In the more than two decades since the collapse of the last entity that could be reasonably described as the central government of Somalia, the Texas-sized territory has become the byword for state failure, stubbornly resisting no less than 14 attempts to reconstitute a national government.ge current internationally backed effort, the unelected and ineffectual Transitional Federal Government (TFG), just barely manages to maintain a presence in a few of the districts of its bombed-out capital, Mogadishu—and that much only thanks to the presence of the approximately 10,000 Ugandan and Burundian troops that make up the African Union Mission in Somalia (AMISOM). The foreign security force is needed because, while TFG politicians, led by their president and parliamentary speaker, dicker endlessly over the few remaining assets of the former Somali Democratic Republic, large sections of the country have fallen under the de facto control of the Harakat al-Shabaab al-Mujahideen (“Movement of Warrior Youth,” better known as al-Shabaab). This militant Islamist movement was declared a “specially designated global terrorist” by the U.S. Department of State in 2008; a “listed terrorist organization” by the Australian government the following year; and in 2010, a “proscribed organization” under the Terrorism Act by the British government and a “listed terrorist group” by the Canadian government.
Meanwhile, taking advantage of the absence of any authority capable of opposing them, Somali pirates have wreaked havoc with global commerce from the Gulf of Aden to the Gujarati Coast of India as emboldened marauders seize ships in order to extort ransoms that continue to spiral upward into the millions of dollars. Additionally, in July 2011, amid the worst drought in East Africa in 60 years, the United Nations (UN) declared two Somali areas to be in a state of famine and warned that the crisis could quickly engulf all eight regions of southern Somalia and spread beyond, putting more than 12 million people across the Horn of Africa at risk of starvation.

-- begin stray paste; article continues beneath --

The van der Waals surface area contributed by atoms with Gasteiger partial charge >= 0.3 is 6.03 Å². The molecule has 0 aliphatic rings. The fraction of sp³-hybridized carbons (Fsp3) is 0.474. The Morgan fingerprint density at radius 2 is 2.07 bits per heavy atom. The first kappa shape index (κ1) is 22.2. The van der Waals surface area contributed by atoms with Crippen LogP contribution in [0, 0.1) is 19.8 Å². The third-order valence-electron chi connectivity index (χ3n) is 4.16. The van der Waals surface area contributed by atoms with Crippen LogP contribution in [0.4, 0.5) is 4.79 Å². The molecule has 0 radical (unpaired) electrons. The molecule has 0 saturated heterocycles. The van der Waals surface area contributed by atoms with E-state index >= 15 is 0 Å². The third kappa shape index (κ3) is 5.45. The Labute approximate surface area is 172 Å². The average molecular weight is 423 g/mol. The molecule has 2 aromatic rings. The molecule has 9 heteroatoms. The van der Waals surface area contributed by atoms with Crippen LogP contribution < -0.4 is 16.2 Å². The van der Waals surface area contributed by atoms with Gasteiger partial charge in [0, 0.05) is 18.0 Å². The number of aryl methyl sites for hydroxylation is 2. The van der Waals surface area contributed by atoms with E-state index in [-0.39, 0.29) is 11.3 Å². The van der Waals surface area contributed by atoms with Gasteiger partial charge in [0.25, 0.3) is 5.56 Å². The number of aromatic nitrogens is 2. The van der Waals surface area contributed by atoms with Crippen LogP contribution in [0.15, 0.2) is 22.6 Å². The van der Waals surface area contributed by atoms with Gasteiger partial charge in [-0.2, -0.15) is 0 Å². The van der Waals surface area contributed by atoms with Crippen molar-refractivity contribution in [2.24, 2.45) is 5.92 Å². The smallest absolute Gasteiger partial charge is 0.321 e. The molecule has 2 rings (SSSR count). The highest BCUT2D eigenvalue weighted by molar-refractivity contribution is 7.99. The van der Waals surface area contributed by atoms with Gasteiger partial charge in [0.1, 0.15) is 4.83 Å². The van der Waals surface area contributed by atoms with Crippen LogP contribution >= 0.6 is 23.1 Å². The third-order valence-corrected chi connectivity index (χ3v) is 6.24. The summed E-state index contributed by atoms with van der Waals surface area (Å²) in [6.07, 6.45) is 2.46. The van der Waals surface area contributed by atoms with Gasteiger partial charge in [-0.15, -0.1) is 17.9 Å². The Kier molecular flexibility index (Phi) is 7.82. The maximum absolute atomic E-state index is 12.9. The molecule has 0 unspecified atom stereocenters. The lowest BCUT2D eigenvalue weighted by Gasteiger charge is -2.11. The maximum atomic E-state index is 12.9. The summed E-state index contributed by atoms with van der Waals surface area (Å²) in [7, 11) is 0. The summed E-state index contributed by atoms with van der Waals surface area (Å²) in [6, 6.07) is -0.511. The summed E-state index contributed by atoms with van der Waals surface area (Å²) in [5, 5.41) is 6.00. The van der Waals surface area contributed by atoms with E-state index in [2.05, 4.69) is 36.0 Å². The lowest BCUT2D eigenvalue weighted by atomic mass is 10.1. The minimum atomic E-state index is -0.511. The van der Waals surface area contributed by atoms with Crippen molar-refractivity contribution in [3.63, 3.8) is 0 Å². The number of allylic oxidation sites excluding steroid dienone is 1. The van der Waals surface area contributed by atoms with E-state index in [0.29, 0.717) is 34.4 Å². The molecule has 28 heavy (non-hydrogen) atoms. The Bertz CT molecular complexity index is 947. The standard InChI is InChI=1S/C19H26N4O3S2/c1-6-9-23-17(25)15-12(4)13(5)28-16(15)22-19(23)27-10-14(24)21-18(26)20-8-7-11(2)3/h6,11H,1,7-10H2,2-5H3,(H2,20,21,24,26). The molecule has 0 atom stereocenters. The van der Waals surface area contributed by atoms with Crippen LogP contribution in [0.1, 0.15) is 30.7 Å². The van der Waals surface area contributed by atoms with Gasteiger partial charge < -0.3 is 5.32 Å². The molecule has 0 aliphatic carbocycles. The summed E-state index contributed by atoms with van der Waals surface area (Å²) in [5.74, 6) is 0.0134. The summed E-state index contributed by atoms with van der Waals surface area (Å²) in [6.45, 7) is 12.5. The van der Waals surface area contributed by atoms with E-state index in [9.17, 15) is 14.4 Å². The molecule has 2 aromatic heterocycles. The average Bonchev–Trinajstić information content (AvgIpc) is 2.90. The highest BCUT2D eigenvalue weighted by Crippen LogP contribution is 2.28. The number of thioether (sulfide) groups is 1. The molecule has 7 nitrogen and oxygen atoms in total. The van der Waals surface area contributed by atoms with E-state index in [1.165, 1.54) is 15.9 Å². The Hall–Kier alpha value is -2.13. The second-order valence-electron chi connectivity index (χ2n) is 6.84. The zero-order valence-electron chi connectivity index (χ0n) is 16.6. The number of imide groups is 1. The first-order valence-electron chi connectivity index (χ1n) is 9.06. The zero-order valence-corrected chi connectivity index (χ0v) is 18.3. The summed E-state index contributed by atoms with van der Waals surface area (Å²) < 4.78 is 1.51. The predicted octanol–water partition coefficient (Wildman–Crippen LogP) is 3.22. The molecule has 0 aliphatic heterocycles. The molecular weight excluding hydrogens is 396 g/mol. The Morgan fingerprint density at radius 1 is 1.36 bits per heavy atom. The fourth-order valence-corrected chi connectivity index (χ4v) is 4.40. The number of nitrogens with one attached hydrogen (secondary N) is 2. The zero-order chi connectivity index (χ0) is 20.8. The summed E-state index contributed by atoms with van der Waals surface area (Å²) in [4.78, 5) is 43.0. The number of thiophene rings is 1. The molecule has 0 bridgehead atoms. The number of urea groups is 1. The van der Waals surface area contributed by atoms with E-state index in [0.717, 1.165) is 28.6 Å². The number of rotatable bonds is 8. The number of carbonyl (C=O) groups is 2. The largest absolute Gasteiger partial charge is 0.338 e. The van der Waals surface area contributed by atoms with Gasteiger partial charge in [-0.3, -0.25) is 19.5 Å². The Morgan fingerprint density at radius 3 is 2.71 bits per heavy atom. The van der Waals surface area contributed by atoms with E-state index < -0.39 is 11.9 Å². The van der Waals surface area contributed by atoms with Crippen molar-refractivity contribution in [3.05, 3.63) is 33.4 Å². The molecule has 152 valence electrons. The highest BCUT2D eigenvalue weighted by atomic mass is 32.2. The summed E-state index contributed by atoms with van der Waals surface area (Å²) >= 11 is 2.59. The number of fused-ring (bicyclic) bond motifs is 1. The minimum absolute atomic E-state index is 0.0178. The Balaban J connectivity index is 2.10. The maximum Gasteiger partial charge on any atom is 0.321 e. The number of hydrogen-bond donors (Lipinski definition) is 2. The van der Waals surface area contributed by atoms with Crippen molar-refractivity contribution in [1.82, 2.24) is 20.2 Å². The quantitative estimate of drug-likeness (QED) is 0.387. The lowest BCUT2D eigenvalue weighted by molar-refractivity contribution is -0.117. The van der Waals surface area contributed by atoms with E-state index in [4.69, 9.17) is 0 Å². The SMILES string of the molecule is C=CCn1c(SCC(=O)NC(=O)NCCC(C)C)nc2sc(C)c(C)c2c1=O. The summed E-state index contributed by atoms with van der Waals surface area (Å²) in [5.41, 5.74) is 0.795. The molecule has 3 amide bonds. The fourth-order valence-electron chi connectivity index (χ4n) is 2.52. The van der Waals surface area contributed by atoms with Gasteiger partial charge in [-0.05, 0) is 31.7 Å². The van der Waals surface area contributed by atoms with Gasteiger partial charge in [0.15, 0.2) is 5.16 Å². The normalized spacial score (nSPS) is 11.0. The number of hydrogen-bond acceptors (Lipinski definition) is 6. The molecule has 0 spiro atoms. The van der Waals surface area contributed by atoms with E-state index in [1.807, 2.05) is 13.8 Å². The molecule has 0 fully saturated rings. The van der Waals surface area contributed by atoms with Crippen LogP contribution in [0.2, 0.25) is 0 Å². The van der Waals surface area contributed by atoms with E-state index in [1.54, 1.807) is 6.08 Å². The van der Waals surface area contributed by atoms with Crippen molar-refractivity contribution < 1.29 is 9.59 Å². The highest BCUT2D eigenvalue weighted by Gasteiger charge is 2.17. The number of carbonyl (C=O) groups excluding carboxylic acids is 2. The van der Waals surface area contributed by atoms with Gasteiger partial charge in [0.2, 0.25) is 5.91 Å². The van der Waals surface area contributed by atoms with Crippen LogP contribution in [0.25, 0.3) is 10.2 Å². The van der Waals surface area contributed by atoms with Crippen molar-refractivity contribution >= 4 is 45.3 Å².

J. Peter Pham
Peter Pham, associate professor of justice studies, political science, and Africana studies at James Madison University, Harrisonburg, Virginia, and senior fellow and Africa Project director at the National Committee on American Foreign Policy, New York, New York, is vice president of the Association for the Study of the Middle East and Africa (ASMEA) and editor-in-chief of the Journal of the Middle East and Africa.
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